Resources:  This is a perfect Earth Day read! Talk about the rain forest with your children or students. Encourage them to draw pictures of their favorite wildlife in the story. Encourage kids to get involved in projects for Earth Day, April 22. There are very simple things that can be done, like planting a tree in a home or school yard.

Juana Martinez-Neal is the Peruvian born daughter and granddaughter of painters. Her debut as an author-illustrator, Alma and How She Got Her Name, was awarded a a Caldecott Honor and was published in Spanish as Alma y cómo obtuvo su nombre. She also illustrated La Princesa and the Pea by Susan Middleton Elya, for which she won a Pura Belpré Illustrator Award, Babymoon by Hayley Barrett, and Fry Bread: A Native American Family Story by Kevin Noble Maillard, which won a Robert E. Sibert Medal. Juana Martinez-Neal lives in Arizona with her family. Visit her online at her website.

Every Friday, authors and KidLit bloggers post a favorite picture book. To see a complete listing of all the Perfect Picture Books (PPB) with resources, please visit author Susanna Leonard Hill’s website.

*Review copy provided by Candlewick Press in exchange for a review.

The Water Walker by Joanne Robertson

International Women’s Day, Mar. 8 and World Water Day,  Mar. 22, 2018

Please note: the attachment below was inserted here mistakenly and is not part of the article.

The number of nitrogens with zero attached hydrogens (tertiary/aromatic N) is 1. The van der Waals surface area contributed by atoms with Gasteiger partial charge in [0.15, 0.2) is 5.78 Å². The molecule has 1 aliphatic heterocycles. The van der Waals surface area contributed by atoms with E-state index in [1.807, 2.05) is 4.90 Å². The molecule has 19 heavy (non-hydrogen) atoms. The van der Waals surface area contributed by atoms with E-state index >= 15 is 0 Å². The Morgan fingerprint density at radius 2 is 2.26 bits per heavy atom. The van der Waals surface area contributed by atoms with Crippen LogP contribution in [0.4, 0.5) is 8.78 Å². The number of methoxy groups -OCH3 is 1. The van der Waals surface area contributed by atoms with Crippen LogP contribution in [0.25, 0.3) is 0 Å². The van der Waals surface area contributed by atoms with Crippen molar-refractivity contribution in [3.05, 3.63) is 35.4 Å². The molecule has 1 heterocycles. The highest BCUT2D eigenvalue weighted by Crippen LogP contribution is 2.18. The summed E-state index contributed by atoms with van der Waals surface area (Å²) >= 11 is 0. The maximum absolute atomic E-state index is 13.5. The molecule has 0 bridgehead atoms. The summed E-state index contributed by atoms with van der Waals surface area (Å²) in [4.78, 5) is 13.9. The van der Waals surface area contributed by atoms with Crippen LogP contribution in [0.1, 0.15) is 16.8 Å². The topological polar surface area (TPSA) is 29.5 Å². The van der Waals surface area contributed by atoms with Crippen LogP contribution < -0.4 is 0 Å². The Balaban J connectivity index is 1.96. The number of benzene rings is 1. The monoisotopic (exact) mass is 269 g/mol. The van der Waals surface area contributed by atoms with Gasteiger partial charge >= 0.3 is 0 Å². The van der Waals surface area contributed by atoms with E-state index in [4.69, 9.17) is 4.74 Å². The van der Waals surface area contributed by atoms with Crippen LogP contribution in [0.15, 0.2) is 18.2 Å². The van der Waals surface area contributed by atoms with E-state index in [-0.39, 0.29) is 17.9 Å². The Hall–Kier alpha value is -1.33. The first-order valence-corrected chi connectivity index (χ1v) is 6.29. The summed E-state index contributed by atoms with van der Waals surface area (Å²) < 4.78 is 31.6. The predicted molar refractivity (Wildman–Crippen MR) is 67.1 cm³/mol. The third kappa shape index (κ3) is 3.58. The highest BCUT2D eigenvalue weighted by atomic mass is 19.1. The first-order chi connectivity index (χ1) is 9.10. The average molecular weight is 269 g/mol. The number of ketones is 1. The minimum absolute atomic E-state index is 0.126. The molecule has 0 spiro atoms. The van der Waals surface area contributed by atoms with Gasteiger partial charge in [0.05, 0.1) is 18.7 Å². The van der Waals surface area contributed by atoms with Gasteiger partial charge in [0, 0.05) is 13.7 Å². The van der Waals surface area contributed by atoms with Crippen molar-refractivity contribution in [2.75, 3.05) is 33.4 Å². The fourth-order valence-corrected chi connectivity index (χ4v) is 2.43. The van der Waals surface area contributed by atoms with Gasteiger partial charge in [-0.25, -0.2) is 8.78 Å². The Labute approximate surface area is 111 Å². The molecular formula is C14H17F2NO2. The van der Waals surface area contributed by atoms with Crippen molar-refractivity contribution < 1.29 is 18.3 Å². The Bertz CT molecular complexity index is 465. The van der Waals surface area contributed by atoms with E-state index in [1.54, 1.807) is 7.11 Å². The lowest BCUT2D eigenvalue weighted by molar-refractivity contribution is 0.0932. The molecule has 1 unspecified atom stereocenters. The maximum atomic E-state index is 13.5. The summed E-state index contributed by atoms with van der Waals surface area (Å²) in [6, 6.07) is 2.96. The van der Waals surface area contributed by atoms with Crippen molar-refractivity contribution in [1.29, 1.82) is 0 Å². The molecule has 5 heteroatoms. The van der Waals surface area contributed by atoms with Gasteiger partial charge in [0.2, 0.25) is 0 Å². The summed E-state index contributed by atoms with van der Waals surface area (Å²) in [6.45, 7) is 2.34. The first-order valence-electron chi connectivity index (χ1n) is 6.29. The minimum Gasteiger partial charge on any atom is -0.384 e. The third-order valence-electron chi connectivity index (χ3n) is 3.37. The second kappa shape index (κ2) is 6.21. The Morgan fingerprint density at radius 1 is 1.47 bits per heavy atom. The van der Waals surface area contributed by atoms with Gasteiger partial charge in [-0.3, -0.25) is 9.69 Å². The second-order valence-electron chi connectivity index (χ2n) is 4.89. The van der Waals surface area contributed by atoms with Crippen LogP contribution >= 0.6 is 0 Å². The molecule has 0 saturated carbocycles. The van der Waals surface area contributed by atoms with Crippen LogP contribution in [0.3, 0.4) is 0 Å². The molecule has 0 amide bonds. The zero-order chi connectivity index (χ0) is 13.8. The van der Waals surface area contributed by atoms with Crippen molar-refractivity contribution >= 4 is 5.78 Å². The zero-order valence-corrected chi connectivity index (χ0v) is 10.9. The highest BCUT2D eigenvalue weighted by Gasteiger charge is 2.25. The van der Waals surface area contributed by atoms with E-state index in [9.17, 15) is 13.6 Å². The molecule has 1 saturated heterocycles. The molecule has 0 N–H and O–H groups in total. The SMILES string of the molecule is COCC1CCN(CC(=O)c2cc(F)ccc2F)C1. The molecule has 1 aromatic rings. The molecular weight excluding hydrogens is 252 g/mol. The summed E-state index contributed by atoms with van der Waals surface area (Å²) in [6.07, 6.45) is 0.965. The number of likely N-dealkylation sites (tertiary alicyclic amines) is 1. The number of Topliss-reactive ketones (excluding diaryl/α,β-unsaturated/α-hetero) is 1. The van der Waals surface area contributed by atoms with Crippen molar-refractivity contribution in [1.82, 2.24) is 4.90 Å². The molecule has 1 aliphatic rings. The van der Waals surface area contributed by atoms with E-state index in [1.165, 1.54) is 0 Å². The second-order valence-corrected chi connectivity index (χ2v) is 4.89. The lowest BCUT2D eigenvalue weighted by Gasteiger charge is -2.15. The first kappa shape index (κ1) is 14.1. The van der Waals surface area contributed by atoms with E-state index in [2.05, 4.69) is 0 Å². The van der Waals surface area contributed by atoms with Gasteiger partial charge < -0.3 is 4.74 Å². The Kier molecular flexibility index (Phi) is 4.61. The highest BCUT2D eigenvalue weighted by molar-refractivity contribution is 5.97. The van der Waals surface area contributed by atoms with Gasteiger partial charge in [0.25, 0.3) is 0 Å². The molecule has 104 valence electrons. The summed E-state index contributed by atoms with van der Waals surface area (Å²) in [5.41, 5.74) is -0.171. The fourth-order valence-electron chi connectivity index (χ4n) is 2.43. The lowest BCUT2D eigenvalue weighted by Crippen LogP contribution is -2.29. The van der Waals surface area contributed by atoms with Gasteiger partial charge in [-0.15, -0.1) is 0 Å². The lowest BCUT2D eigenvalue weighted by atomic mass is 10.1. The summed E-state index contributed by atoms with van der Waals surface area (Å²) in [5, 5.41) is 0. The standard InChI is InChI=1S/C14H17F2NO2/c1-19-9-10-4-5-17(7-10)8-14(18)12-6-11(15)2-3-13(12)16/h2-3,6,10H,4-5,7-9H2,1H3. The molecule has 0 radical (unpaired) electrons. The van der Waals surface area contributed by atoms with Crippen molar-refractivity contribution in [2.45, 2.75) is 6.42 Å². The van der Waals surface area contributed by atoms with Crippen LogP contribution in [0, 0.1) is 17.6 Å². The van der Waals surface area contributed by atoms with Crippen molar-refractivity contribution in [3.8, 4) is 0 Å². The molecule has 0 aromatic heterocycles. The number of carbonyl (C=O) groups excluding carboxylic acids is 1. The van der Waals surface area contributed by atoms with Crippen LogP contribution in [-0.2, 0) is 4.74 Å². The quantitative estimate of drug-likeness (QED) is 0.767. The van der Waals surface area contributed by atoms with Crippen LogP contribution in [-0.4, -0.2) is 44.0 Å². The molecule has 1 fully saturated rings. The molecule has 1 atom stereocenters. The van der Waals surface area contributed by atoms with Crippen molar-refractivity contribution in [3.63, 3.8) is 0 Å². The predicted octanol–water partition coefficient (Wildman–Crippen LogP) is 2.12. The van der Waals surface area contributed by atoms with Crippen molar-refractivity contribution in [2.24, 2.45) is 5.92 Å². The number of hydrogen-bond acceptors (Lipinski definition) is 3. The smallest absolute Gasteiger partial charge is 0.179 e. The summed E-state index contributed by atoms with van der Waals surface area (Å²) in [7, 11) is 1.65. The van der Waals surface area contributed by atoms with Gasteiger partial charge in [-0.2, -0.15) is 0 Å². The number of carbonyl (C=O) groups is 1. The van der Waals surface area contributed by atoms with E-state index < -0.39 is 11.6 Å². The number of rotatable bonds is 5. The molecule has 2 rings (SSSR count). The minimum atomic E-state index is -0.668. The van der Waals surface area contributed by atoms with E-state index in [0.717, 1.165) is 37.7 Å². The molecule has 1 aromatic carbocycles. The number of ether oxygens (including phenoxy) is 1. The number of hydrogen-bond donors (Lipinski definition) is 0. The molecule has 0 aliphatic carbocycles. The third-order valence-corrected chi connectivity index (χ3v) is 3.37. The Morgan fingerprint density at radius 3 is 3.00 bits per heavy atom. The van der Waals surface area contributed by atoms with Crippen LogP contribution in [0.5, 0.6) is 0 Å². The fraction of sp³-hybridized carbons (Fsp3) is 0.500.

The Water Walker

Joanne Robertson, Author and Illustrator

Second Story Press, Fiction, Sep. 15, 2017

Suitable for Ages: 6-9

Themes: Water Conservation, Environmental Protection, Great Lakes Region, Indigenous Grandmothers, Ojibwa Indians

Opening: Nokomis loved Nibi, and Nibi Loved Nokomis. 

Synopsis: The true story of a determined Ojibwe grandmother (Nokomis) Josephine Mandamin and her great love for Nibi (water).  Her passion began as a girl when she would hop out of bed in the morning and sing “Gichi miigwech, Nibi, for the life you give to every living thing on Earth. I love you. I respect. you.”  She was warned by the wise chief that “the day will come when an ounce of water costs more than an ounce of gold. What are you going to do about it?” Eventually she founded the Mother Earth Walkers.

Nokomis walks to raise awareness of our need to protect Nibi for future generations, and for all life on the planet. Nokomis, along with other women, men, and young people, has walked around all of the Great Lakes from the four salt waters — or oceans — all the way to Lake Superior. During one walk alone, Josephine put almost 4,500,000 footsteps on her sneakers!